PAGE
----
Libya conflict: Rebels take base on push to Tripoli

Libyan rebels run for cover during fighting against regime forces near Jaddayim west of Tripoli, on August 21, 2011 Hundreds of rebel fighters are marching towards Tripoli

Rebels fighting their way towards the Libyan capital have captured an important military base just 22km (16 miles) west of Tripoli.

They seized weapons from the base, identified as a barracks of the elite Khamis Brigade, commanded by a son of Col Muammar Gaddafi.

Earlier, the rebels suffered a reverse at Maya, 35km west of Tripoli, as artillery attacks forced them back.

The Gaddafi government has called for talks to end the conflict.

In Tripoli, support for Col Muammar Gaddafi remains strong, correspondents say. But new gunfire and protests were reported in Tripoli on Sunday, following fierce clashes in several districts overnight.

Rebel forces have advanced from the east and west in recent days, backed by Nato aircraft ostensibly enforcing a UN resolution to protect civilians from Col Gaddafi's forces.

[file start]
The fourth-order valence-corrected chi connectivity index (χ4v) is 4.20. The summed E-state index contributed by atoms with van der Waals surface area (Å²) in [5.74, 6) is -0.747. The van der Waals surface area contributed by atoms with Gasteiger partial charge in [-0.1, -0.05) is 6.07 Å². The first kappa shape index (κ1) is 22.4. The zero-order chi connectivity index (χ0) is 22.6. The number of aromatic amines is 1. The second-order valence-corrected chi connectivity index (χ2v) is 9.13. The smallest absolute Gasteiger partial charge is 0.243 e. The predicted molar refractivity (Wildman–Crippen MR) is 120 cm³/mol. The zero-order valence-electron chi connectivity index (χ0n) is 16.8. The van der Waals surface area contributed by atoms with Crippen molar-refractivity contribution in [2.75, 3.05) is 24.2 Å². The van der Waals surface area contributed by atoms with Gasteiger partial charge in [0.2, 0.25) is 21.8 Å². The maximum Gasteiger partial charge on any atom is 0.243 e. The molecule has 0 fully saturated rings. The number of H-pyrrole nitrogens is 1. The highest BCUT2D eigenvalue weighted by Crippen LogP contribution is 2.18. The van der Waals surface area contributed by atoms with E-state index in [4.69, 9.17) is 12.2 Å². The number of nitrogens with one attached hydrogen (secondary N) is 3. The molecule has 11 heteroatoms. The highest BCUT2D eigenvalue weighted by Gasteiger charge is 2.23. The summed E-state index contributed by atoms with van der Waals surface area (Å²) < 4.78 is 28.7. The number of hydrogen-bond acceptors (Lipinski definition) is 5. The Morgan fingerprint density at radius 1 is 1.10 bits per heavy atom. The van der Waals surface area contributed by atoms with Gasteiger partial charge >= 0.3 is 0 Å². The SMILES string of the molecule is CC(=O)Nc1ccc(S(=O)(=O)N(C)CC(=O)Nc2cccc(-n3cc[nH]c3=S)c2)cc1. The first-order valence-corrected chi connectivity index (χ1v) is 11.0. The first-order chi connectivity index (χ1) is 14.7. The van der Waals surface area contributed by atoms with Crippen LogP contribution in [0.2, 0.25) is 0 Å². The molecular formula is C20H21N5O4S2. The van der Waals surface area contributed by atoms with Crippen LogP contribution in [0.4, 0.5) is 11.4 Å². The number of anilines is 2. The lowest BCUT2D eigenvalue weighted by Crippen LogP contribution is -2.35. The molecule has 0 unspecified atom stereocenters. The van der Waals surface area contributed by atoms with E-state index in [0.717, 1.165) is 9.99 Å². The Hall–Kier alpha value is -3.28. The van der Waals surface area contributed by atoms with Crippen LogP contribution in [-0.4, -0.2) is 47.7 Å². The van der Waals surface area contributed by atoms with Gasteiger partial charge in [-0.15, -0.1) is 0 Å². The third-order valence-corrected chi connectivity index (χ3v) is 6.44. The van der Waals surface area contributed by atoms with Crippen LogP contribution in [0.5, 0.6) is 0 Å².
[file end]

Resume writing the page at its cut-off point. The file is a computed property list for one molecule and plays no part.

Critics accuse the organisation of overstepping its mandate by helping the rebels.

'Sniper fire'

An Associated Press reporter with the rebels saw them take over the military base and drive off with lorryloads of fresh supplies. The capture of the base was confirmed by an AFP reporter, also with the rebels.

AP identified the site as a base of the Khamis Brigade, one of the best trained and equipped units in the Libyan military, commanded by Khamis Gaddafi.

At the scene

Colonel Gaddafi's Libya is under pressure like never before. Rebel forces are advancing towards the capital. They will expect to meet resistance before they arrive here. But the uprising may have started from within.

Overnight there were fierce clashes in several districts, with Col Gaddafi promising his people that the rebels had been "eliminated". Certainly the sound of the fighting indicated that troops had been ordered to fight them with all they have. The Libyan information minister called for an immediate ceasefire. He said a peaceful way out of the crisis needed to be negotiated, that the government had been saying this for months.